The Nicoya Peninsula otherwise known as Guanacaste, is rich with history; from the archeological digs of the ancient Chorotega Indian culture to the remnants of the Spanish Conquest. Historians suggest that the original Chorotega Indians populated the Nicoya Peninsula for thousands of years. At one point, their population reached around 20,000 in number in two major sites not far from Nicoya. They traded up and down the land connections between North America and South America. Many artifacts (gold, jade, pottery, stone carvings, etc.) from this amazing civilization can still be seen in the local museums and sites.
The earliest record of exploration along the Pacific coast is that of Hernán Ponce de León and Juan de Castañeda who set sail from Panama in 1519 and reached as far north as the Gulf of Nicoya. Subsequent expeditions soon brought the native population of this region under Spanish control. In addition to confiscating any gold they could find, the Spaniards also began a slave trade to other parts of the Americas, principally Panama and Peru, with the indigenous people of the Nicoya Peninsula. The extent to which this trade was practiced greatly reduced the local population. The arrival of the Spaniards in search of gold changed this culture forever.
Thought to be among the oldest towns in Costa Rica is the capital of the Guanacaste Peninsula: Nicoya. Its main attraction is its 500 year old church Iglesia de San Blas, which sits in the center of town in the Parque Central. This church dates back to the 1600’s and is home to a number of colonial religious relics and artifacts. The Banco National de Costa Rica in Nicoya also boasts a fine collection of carved wooden religious figures dating back to the Spanish arrival. The Nosara region is dotted with historical sites as well. One of the huge trees in the area remains a reference point for location information. Local inhabitants will tell you where they live in relationship to the location of the big tree or they will arrange to meet at the big tree at a certain time.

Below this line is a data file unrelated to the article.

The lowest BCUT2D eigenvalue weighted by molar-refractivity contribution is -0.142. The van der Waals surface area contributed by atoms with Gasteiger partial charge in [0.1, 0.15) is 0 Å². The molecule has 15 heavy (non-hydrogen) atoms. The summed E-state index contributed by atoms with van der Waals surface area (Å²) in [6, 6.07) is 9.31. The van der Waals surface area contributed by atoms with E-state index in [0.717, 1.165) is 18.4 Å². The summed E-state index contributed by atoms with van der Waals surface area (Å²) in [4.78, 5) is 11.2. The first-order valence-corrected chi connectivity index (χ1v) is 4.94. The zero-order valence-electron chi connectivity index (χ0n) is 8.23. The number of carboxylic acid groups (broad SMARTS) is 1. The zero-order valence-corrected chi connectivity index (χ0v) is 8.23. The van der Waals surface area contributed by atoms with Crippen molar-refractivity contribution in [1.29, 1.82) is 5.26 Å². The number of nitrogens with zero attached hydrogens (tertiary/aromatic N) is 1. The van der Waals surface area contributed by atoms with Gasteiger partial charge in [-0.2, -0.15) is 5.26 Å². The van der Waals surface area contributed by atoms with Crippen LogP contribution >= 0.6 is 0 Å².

In 1821, Central America (Costa Rica included) declared independence from Spain. Thereafter the Central American republics were established.